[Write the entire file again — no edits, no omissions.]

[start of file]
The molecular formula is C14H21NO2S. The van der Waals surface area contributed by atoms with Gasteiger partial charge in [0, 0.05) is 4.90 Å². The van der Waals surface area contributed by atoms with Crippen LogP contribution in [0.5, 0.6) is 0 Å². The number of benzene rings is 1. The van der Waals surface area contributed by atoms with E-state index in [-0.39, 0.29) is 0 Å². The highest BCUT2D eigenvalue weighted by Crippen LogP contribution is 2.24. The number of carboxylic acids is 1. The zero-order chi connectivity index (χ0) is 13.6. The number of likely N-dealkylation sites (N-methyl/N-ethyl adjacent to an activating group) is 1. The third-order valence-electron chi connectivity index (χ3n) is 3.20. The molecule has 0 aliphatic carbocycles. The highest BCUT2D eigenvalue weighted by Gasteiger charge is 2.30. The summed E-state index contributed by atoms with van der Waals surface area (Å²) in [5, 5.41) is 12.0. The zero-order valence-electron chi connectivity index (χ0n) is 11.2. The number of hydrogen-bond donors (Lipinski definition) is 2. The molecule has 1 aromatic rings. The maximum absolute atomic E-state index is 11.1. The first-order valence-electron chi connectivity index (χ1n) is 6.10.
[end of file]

The molecular formula is C14H21NO2S. The van der Waals surface area contributed by atoms with Gasteiger partial charge in [0, 0.05) is 4.90 Å². The van der Waals surface area contributed by atoms with Crippen LogP contribution in [0.5, 0.6) is 0 Å². The number of benzene rings is 1. The van der Waals surface area contributed by atoms with E-state index in [-0.39, 0.29) is 0 Å². The highest BCUT2D eigenvalue weighted by Crippen LogP contribution is 2.24. The number of carboxylic acids is 1. The zero-order chi connectivity index (χ0) is 13.6. The number of likely N-dealkylation sites (N-methyl/N-ethyl adjacent to an activating group) is 1. The third-order valence-electron chi connectivity index (χ3n) is 3.20. The molecule has 0 aliphatic carbocycles. The highest BCUT2D eigenvalue weighted by Gasteiger charge is 2.30. The summed E-state index contributed by atoms with van der Waals surface area (Å²) in [5, 5.41) is 12.0. The zero-order valence-electron chi connectivity index (χ0n) is 11.2. The number of hydrogen-bond donors (Lipinski definition) is 2. The molecule has 1 aromatic rings. The maximum absolute atomic E-state index is 11.1. The first-order valence-electron chi connectivity index (χ1n) is 6.10.